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Shalom Torah Academy merges branches
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Shalom Torah Academy merges branches

'Great for the kids, great for the teachers, great for academics'

Students in a science lab at the Shalom Torah Academy in Morganville. The administration is promising a “state-of-the-art” education when it reopens in September after a merger of its Morganville and East Windsor campuses.
Students in a science lab at the Shalom Torah Academy in Morganville. The administration is promising a “state-of-the-art” education when it reopens in September after a merger of its Morganville and East Windsor campuses.

When school opens on Sept. 3, all 240 students at the East Windsor and Morganville branches of Shalom Torah Academy will be learning under one roof at the Morganville campus.

The combining of the two schools is designed “to provide increased financial strength” to the day school, according to its web site. 

It is also intended to provide what head of school Rabbi Moshe Bak calls a “state-of-the-art education” that will include classes in computers, robotics, and high-end technology and more expansive outreach to students from non-Orthodox backgrounds. 

“Both schools looked at each other over the past two years and asked, ‘What are we doing?’ We both want the same academic excellence. Let’s get together and fill these classrooms,” said Bak in a July 23 phone interview. 

He said the merger “makes sense from a business standpoint and an educational standpoint.”

The school informed parents of the change on July 12 “and already we got phone calls,” said the rabbi. “The parents in Morganville are a lot less anxious and apprehensive than the parents in the other school. But we will welcome everyone with open arms, and everyone is going to be happy.

“Our classes will be great for the kids, great for the teachers, and great for academics as well,” he added.

The school offers classes from preschool through eighth grade. Although the school was founded on what Bak calls an “Orthodox mandate,” the student body is predominantly Conservative, with some Reform, Orthodox, and unaffiliated in the mix, he said.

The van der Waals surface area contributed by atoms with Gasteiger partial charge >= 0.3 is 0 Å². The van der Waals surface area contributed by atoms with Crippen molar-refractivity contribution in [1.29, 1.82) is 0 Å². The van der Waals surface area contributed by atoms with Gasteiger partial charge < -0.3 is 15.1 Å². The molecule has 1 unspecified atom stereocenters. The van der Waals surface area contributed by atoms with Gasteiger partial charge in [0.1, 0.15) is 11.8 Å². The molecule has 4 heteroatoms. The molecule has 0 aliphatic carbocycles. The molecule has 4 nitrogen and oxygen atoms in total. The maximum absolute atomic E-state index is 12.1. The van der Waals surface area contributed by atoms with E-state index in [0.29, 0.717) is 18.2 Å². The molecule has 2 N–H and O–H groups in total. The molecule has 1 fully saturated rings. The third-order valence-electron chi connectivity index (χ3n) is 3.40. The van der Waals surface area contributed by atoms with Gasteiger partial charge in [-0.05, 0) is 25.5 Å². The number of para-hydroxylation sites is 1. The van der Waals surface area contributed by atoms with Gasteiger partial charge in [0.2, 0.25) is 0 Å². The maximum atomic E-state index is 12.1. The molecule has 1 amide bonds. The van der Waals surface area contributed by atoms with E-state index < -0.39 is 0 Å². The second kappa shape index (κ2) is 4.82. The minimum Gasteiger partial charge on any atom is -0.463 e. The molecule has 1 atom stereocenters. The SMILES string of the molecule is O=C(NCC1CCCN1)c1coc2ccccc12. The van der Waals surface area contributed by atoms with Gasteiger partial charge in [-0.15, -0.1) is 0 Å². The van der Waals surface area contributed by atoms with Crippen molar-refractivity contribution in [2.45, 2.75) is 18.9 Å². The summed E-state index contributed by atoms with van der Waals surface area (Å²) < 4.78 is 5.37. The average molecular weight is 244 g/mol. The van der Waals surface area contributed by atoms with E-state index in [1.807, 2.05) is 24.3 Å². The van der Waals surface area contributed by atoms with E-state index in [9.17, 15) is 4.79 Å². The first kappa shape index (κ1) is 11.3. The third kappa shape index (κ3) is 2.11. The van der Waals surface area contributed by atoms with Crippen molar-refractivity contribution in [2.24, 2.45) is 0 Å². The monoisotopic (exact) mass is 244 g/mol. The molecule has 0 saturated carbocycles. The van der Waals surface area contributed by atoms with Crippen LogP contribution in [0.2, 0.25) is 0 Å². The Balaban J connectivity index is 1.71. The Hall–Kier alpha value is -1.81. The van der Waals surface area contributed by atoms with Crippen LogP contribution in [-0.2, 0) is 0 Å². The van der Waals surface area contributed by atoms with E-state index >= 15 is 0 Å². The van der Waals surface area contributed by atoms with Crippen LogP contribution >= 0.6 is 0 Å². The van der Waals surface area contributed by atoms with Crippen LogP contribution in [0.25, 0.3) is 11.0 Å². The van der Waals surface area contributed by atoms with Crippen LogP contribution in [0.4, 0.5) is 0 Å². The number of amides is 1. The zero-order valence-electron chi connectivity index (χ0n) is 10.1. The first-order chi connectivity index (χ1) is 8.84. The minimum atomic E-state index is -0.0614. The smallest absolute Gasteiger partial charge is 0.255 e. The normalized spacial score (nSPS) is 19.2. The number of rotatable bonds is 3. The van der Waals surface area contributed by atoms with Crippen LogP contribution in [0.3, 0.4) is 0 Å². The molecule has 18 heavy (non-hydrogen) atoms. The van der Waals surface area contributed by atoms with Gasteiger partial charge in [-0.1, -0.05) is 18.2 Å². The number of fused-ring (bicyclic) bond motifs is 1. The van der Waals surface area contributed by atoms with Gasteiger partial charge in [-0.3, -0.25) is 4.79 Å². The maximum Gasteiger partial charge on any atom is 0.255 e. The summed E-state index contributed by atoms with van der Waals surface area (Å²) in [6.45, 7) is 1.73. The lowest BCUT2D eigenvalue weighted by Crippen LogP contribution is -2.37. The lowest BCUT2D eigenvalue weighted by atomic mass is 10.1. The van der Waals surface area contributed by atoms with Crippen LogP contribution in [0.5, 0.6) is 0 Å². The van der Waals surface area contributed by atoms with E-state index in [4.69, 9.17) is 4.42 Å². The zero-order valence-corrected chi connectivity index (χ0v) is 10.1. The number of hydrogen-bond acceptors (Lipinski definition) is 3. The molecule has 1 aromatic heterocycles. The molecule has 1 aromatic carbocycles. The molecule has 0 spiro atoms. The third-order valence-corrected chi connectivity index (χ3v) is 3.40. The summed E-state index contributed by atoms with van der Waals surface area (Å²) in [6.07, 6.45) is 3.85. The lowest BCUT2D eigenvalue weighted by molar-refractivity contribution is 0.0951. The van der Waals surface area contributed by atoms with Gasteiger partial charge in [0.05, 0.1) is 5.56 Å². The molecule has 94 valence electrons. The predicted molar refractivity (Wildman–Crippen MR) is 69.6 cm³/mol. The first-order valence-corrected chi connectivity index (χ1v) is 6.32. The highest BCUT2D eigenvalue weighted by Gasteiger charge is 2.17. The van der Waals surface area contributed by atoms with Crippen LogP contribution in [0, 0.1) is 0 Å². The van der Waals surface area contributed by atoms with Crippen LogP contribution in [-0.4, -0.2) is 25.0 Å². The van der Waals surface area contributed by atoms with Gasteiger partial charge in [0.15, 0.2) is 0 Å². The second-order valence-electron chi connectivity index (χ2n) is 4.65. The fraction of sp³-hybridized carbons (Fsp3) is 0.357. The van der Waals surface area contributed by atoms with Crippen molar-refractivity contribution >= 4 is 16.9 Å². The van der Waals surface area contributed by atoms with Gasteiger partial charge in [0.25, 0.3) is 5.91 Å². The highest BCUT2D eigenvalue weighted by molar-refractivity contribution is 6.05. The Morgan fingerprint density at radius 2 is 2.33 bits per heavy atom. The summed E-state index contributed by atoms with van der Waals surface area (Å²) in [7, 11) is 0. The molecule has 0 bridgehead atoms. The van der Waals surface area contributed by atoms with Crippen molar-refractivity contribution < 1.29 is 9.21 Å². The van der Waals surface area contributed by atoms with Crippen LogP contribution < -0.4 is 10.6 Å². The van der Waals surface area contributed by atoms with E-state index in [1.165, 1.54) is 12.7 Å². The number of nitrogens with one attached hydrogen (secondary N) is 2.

The combining of the two campuses and the segue to a more multi-denominational approach is part of a series of moves to strengthen the school, which emerged from a bankruptcy filing in 2010.

In its wake, the 35-year-old academy installed a new board of directors. The school also received a grant that year from the Caroline and Joseph S. Gruss Life Monument Funds, which supports secular education at day schools, to purchase new computers and outfit language and science labs. In addition, parents raised about $1 million through a series of fund-raisers, donations, and matching grants.

A year later the board began planning for the merger that will take place in September.

For some students who had been attending the East Windsor branch, the extra travel time could be a problem, Bak conceded — the two schools are 15-20 miles apart. “But over the past few years we have had students coming here from Staten Island, Highland Park, East Brunswick, and Lakewood,” and the move from Mercer County “won’t add many minutes to the trip.”

The school has no immediate plans for the future of its campus in East Windsor.

“We are confident that we will love every child who comes through this building. Parents are going to love it. The teachers are going to love it,” said Bak.

Risa Gold, director of admissions and school development, agreed. “We have a big, warm heart, and that is not going to change at all as we go forward as a big, warm family,” she said.

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